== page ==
Rebecca Rule’s Bio
Rebecca Rule gathers and tells stories. Her latest book is Sixty Years of Cuttin’ the Cheese: Joel Sherborne and Calef’s Country Store. She is also the author of eleven other books, including, N is for New Hampshire, an ABC book with stories, rhymes and photographs by Scott Snyder. The Iciest,Diciest, Scariest Sled Ride Ever, a picture book that received a starred Kirkus review, is illustrated by Jennifer Thermes. Other books include: Moved and Seconded: NH Town Meeting, the Present, the Past, and the Future; The Best Revenge (named one of five essential New Hampshire books by New Hampshire Magazine); Could Have Been Worse: True Stories, Embellishments, and Outright Lies; Live Free and Eat Pie: A Storyteller’s Guide to NH; and Headin’ for the Rhubarb: A New Hampshire Dictionary (well, kinda). She hosts Our Hometown on NHPBS and previously hosted The New Hampshire Authors Series, also for NHPBS. She is the recipient an honorary doctorate from New England College for storytelling and contributions to New Hampshire literature.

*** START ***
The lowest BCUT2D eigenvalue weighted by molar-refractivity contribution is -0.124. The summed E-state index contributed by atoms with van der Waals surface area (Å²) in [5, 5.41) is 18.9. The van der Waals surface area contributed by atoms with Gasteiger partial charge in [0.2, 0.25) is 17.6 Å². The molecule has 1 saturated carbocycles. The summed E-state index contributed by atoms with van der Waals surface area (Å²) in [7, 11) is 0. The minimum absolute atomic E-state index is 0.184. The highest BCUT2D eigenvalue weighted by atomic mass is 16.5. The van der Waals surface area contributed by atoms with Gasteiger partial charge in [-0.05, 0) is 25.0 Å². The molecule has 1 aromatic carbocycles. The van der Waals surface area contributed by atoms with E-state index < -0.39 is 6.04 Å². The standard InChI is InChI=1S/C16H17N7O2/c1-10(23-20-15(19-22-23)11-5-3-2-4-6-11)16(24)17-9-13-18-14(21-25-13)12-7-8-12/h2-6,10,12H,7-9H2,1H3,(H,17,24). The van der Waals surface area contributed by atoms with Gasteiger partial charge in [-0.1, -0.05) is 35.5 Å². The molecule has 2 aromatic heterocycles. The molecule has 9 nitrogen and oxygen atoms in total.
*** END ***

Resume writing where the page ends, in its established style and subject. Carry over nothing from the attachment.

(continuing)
Sample Press Release
Rebecca Rule will present her program “That Reminds Me of a Story” on October 14 at 6:30 at the Auburn Historical Society. She’s collected stories about what’s special about this rocky old state of New Hampshire for more than twenty-five years. She has written twelve books for children and adults, including N is for New Hampshire, an ABC book with photographs by Scott Snyder and The Iciest Diciest Scariest Sled Ride Ever!, a picture book illustrated by Jennifer Thermes. Other books include: Headin’ for the Rhubarb: A NH Dictionary (Kinda); Live Free and Eat Pie: A Storyteller’s Guide to New Hampshire; Could Have Been Worse: True Stories, Embellishments and Outright Lies; and The Best Revenge, which won the NH Writers Project award for Outstanding Work of Fiction. She hosts Our Hometown for New Hampshire PBS.
About her passion for stories, she says, “The great thing about collecting stories is they’re free and you don’t have to dust them. Stories not only speak to us of history, they hold our identity.” Her work in Berlin collecting stories of the mills, logging, and the Androscoggin Valley reinforced her idea that New England stories need to be preserved and shared. In this program she’ll tell some of her favorites (especially the funny ones) and invite audience members to tell some of their own.
Print Quality Photos for Promotion
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